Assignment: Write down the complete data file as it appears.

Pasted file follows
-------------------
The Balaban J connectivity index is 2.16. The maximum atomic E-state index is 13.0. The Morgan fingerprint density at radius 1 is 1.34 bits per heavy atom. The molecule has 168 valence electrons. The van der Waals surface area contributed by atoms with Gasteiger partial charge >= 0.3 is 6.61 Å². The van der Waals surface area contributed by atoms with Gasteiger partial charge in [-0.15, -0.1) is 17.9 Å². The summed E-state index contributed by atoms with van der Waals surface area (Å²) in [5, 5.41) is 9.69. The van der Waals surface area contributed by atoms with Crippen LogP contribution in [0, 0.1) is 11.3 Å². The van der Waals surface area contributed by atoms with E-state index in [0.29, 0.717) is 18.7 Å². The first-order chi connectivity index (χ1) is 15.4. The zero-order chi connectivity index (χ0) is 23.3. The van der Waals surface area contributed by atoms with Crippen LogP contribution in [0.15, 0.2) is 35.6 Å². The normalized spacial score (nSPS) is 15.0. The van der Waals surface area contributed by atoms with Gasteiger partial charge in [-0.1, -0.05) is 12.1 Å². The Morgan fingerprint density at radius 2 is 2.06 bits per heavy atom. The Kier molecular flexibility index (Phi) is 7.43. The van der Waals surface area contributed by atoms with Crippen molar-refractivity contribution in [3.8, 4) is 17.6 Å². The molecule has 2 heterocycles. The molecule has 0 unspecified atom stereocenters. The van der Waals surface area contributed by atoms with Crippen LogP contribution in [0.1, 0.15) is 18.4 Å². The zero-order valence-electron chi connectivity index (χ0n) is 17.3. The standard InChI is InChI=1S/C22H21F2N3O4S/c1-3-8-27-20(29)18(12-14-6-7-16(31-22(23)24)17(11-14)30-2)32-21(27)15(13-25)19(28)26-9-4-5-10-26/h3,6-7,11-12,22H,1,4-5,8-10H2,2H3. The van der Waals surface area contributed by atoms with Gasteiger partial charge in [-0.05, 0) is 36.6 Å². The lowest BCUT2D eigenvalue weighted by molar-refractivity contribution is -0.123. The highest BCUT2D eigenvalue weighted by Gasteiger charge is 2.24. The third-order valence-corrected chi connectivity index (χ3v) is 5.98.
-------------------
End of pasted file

The Balaban J connectivity index is 2.16. The maximum atomic E-state index is 13.0. The Morgan fingerprint density at radius 1 is 1.34 bits per heavy atom. The molecule has 168 valence electrons. The van der Waals surface area contributed by atoms with Gasteiger partial charge >= 0.3 is 6.61 Å². The van der Waals surface area contributed by atoms with Gasteiger partial charge in [-0.15, -0.1) is 17.9 Å². The summed E-state index contributed by atoms with van der Waals surface area (Å²) in [5, 5.41) is 9.69. The van der Waals surface area contributed by atoms with Crippen LogP contribution in [0, 0.1) is 11.3 Å². The van der Waals surface area contributed by atoms with E-state index in [0.29, 0.717) is 18.7 Å². The first-order chi connectivity index (χ1) is 15.4. The zero-order chi connectivity index (χ0) is 23.3. The van der Waals surface area contributed by atoms with Crippen LogP contribution in [0.15, 0.2) is 35.6 Å². The normalized spacial score (nSPS) is 15.0. The van der Waals surface area contributed by atoms with Gasteiger partial charge in [-0.1, -0.05) is 12.1 Å². The Morgan fingerprint density at radius 2 is 2.06 bits per heavy atom. The Kier molecular flexibility index (Phi) is 7.43. The van der Waals surface area contributed by atoms with Crippen molar-refractivity contribution in [3.8, 4) is 17.6 Å². The molecule has 2 heterocycles. The molecule has 0 unspecified atom stereocenters. The van der Waals surface area contributed by atoms with Crippen LogP contribution in [0.1, 0.15) is 18.4 Å². The zero-order valence-electron chi connectivity index (χ0n) is 17.3. The standard InChI is InChI=1S/C22H21F2N3O4S/c1-3-8-27-20(29)18(12-14-6-7-16(31-22(23)24)17(11-14)30-2)32-21(27)15(13-25)19(28)26-9-4-5-10-26/h3,6-7,11-12,22H,1,4-5,8-10H2,2H3. The van der Waals surface area contributed by atoms with Gasteiger partial charge in [-0.05, 0) is 36.6 Å². The lowest BCUT2D eigenvalue weighted by molar-refractivity contribution is -0.123. The highest BCUT2D eigenvalue weighted by Gasteiger charge is 2.24. The third-order valence-corrected chi connectivity index (χ3v) is 5.98.